(6.1)μg1=0∀g;μg2~Normal (0.5,0.32)forg=1to0.3G1;μg2~Normal(1,0.32)forg=(0.3G1+1)to0.9G1;μg2~t1(0.5)forg=(0.9G1+1)toG1;μg2=0forg=(G1+1)to10000;σg2~Gamma(2,4)∀g.
For each simulated data, SPOT, moderated t, FSS, and ordinary t-test statistics were calculated and evaluated using the number of selected true positives at various FDR levels. The plots of number of true positives versus FDR for SPOT, moderated t, FSS, and ordinary t-test statistics are shown in Figure 1. Simulation settings 1 and 2 generated similar results. The ordinary t-test is the poorest method under comparison. The moderated t-test is considerably better than the ordinary t-test although it is worse than FSS test. Our proposed SPOT test is superior to all other three methods, with the largest number of true positive findings than the other three statistics at the same FDR levels.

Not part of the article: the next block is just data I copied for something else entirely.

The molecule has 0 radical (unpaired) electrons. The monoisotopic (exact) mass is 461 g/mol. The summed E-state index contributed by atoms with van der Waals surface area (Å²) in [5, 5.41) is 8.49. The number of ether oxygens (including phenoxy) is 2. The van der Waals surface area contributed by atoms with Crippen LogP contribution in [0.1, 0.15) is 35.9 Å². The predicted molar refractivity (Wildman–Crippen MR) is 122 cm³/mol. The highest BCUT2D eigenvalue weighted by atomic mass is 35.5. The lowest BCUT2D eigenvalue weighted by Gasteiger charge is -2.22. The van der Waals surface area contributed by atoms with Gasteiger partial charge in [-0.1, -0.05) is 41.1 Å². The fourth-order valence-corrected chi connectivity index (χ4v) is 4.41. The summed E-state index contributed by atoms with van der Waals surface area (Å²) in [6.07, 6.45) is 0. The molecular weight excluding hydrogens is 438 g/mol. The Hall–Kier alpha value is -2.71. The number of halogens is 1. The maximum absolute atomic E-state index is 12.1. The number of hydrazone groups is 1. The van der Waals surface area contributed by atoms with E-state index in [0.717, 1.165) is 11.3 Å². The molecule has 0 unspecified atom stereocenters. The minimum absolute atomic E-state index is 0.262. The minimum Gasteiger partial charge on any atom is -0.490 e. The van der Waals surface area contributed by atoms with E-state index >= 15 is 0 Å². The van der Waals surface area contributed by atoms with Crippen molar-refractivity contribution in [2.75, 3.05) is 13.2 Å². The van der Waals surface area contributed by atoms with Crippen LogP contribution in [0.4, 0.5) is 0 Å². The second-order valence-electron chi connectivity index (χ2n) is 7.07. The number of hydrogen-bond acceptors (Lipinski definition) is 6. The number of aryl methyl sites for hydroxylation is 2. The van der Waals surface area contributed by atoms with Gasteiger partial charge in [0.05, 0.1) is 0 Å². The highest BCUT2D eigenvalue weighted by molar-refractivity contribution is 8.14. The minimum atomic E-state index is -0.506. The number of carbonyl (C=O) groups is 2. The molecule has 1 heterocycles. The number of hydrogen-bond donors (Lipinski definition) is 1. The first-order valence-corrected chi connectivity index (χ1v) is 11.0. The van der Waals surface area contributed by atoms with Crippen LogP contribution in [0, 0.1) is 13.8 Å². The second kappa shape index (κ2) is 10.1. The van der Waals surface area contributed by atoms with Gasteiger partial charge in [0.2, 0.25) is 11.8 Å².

Simulation study I: plots of number of true positives (# TP) versus false discovery rate (FDR) from analyses using SPOT, moderated t, and FSS methods.
Simulation I, setting 1
Simulation I, setting 2
6.2. Simulation Study II
To check how the variance distribution affects the relative ranking of the SPOT procedure, we did another simulation study the same as the setting 1 of simulation study I except that the variances were simulated from a log-normal distribution, which is the assumption under which the FSS test was derived. As Figure 2 shows, the results are similar to those from simulation I. The SPOT procedure still performs much better than all the other three methods.
Simulation study II: plots of number of true positives (# TP) versus false discovery rate (FDR) from analyses using SPOT, moderated t, and FSS methods.
6.3. Simulation Study III